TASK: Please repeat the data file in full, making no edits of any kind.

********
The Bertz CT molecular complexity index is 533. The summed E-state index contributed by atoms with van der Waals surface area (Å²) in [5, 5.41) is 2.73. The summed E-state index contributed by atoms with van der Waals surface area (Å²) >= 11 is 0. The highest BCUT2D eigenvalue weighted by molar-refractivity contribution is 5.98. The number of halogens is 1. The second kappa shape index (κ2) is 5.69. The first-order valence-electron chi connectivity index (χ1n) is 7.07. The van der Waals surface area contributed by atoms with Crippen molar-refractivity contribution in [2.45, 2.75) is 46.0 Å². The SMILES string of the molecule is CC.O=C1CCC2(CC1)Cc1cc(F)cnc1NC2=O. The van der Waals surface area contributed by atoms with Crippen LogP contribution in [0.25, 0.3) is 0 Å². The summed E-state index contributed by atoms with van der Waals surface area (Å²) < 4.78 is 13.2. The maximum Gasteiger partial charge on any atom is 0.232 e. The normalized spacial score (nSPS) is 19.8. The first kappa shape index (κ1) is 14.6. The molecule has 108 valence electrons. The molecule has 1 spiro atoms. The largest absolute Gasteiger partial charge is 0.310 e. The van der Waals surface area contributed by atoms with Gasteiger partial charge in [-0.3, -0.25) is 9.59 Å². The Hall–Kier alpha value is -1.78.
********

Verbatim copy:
The Bertz CT molecular complexity index is 533. The summed E-state index contributed by atoms with van der Waals surface area (Å²) in [5, 5.41) is 2.73. The summed E-state index contributed by atoms with van der Waals surface area (Å²) >= 11 is 0. The highest BCUT2D eigenvalue weighted by molar-refractivity contribution is 5.98. The number of halogens is 1. The second kappa shape index (κ2) is 5.69. The first-order valence-electron chi connectivity index (χ1n) is 7.07. The van der Waals surface area contributed by atoms with Crippen molar-refractivity contribution in [2.45, 2.75) is 46.0 Å². The SMILES string of the molecule is CC.O=C1CCC2(CC1)Cc1cc(F)cnc1NC2=O. The van der Waals surface area contributed by atoms with Crippen LogP contribution in [0.25, 0.3) is 0 Å². The summed E-state index contributed by atoms with van der Waals surface area (Å²) < 4.78 is 13.2. The maximum Gasteiger partial charge on any atom is 0.232 e. The normalized spacial score (nSPS) is 19.8. The first kappa shape index (κ1) is 14.6. The molecule has 108 valence electrons. The molecule has 1 spiro atoms. The largest absolute Gasteiger partial charge is 0.310 e. The van der Waals surface area contributed by atoms with Gasteiger partial charge in [-0.3, -0.25) is 9.59 Å². The Hall–Kier alpha value is -1.78.